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It's a funny thing about us Americans. For 364 days of the year we cuss the politicians, grouse about the bureaucracy, grow apoplectic over the national debt and elevate our blood pressure by bemoaning a thousand other shortcomings.

But on the Fourth of July we get weepy over "America the Beautiful" and clap our hands to our hearts during "The Star Spangled Banner." Could it be because deep down we know that we live in the greatest country in the world - and collectively speaking, we are the luckiest people alive?It's easy to see yourself in that light at a pops concert such as Utah Symphony is purveying this weekend. Patriotic tunes, catchy American rhythms and nostalgic barber-shop sentiments fill the air as Robert Henderson plays the genial host and the Mountain Jubilee Chorus sing out loud and clear, ticking off our blessings.

Not least of these is a bunch of ruggedly individual composers who cranked out a sort of pops and show tune that's been the envy of the world for a century. Such songs make up the offering of the singers, who fully entertain their listeners with stylized versions of such music as "America the Beautiful" in Carmen Dragon's full-voiced arrangement, "A Lovely Way to Spend an Evening" and "Chatanooga Choo-Choo." There's the tear-jerking "So Long Mother, Kiss Your Boy Goodbye" and "I'm Proud to be an American," a swingy bit of chauvinism.

Throughout these and more, the singers are at the top of their form vocally and stylistically, expressing totally, body and soul, phrasing beautifully and fully exploiting the dynamics. Nor is a word ever lost in some of the greatest diction around.

In this appearance and elsewhere, the Sweet Adelines are a lot of fun. They do what our mothers used to encourage us to do - they "sing out." They enjoy being girls, they make the most of their femi-ninity, and they do not hesitate to express sentiment. Theirs is a total commitment to putting a song across.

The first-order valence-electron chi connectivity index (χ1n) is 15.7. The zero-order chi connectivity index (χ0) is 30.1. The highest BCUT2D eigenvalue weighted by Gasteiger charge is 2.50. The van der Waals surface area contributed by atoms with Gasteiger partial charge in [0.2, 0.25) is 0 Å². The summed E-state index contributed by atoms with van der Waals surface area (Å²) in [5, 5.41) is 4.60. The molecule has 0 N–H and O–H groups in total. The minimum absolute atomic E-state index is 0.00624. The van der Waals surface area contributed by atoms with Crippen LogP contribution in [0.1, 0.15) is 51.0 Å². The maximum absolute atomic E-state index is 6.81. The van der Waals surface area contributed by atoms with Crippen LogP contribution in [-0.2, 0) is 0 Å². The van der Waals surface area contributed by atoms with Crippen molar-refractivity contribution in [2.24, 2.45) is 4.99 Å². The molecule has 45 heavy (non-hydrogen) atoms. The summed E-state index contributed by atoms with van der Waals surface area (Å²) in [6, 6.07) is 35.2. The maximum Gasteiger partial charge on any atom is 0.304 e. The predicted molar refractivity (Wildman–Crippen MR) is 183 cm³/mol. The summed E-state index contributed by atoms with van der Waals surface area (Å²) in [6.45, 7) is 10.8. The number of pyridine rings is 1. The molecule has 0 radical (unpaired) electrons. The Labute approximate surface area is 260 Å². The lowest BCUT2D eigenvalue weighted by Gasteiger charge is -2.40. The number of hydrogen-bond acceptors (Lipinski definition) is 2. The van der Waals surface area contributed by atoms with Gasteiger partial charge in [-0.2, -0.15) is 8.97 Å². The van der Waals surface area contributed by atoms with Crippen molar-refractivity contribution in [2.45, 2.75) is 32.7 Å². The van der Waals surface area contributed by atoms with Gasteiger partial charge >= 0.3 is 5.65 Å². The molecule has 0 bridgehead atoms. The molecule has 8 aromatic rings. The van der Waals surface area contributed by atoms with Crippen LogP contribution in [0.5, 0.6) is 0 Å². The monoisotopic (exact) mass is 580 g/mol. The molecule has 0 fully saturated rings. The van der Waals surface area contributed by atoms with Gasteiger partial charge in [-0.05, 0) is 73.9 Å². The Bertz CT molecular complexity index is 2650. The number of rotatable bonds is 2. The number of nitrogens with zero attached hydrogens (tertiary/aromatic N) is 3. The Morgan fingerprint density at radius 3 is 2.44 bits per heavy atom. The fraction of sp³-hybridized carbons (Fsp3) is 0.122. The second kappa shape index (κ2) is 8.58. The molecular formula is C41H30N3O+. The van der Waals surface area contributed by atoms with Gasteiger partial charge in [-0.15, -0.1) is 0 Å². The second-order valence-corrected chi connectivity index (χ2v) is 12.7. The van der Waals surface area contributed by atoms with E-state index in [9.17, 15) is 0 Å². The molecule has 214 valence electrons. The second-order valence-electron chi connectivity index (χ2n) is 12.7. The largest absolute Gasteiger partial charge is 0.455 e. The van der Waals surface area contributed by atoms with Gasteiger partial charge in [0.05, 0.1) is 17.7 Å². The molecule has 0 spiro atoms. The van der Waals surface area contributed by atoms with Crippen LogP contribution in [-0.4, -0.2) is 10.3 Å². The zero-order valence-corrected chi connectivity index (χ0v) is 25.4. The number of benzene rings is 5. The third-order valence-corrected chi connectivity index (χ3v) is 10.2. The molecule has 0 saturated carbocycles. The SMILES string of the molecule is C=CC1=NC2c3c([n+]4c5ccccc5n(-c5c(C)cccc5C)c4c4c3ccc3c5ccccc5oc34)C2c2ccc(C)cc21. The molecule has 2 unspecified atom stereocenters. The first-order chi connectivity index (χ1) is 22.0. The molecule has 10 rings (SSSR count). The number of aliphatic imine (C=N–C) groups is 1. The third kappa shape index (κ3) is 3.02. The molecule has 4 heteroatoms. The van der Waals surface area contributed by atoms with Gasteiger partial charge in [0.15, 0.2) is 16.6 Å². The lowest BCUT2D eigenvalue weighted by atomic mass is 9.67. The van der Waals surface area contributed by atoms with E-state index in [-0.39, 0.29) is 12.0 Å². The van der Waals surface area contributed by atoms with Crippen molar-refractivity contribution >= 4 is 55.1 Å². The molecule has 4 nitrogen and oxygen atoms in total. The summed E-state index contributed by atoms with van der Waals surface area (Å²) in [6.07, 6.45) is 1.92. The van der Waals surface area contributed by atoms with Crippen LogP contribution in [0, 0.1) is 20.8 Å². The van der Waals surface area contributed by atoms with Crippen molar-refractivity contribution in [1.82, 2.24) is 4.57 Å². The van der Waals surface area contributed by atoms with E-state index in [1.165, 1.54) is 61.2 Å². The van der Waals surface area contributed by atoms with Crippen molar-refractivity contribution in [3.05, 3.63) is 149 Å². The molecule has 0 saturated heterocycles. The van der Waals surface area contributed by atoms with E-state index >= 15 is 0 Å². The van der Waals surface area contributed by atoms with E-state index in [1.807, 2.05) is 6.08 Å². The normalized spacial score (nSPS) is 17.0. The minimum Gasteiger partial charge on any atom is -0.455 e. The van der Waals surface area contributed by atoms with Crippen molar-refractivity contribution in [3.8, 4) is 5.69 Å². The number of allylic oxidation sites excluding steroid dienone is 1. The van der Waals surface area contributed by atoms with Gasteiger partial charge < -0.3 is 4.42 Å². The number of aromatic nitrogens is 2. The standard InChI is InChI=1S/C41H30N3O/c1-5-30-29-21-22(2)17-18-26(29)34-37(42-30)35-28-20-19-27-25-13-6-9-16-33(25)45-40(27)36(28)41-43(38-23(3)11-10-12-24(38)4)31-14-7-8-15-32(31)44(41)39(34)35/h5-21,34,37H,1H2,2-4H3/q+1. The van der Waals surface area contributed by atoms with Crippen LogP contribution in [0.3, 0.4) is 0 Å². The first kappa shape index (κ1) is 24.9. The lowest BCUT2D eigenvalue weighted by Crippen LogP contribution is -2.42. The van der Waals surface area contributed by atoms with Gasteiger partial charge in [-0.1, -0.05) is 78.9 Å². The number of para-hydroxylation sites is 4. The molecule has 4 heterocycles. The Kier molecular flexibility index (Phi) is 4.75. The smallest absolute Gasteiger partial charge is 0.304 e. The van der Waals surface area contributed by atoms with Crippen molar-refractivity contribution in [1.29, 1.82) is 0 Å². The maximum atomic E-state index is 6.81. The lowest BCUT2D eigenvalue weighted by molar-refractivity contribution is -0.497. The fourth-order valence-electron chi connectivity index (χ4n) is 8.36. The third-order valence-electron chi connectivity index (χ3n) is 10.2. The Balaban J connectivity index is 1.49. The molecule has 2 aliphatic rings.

Symphonically there is much to offer in a program that has enough unfamiliar touches mixed with the well known. Charles Ives' Variations on "America" show off the idiosyncratic wiles of this New England original, from the wistful and simple to off-the-wall effects that suggested Spike Jones. And Robert Russell Bennett's Suite of Old American Dances displays the master arranger's art in Cake Walk, Schottische, Western One Step and Rag, if not any great melodic genius.

There are a few good marches on this program - the American Salute by Gould, based on "When Johnnie Comes Marching Home," and Bagley's National Emblem March, with reference to the national anthem. Horns were in good estate all evening, as all orchestral voices joined in enthusiastic rapport.

Listeners enjoyed "Grand and Dandy George," an arrangement of George M. Cohan tunes made awhile back by Ricklen Nobis and Henderson under the spur of necessity, which makes a clear and lucid orchestral statement. Also enjoyable was an old-fashioned singalong of Gay Nineties hits, although few could really remember the words, a discouraging development for those of us who remembered them all too well.

"The Battle Hymn of the Republic," even when arranged by the excellent Wilhousky, still lacks somewhat for women's voices only, no matter how well sung. Nonetheless it closed the concert with a certain flourish.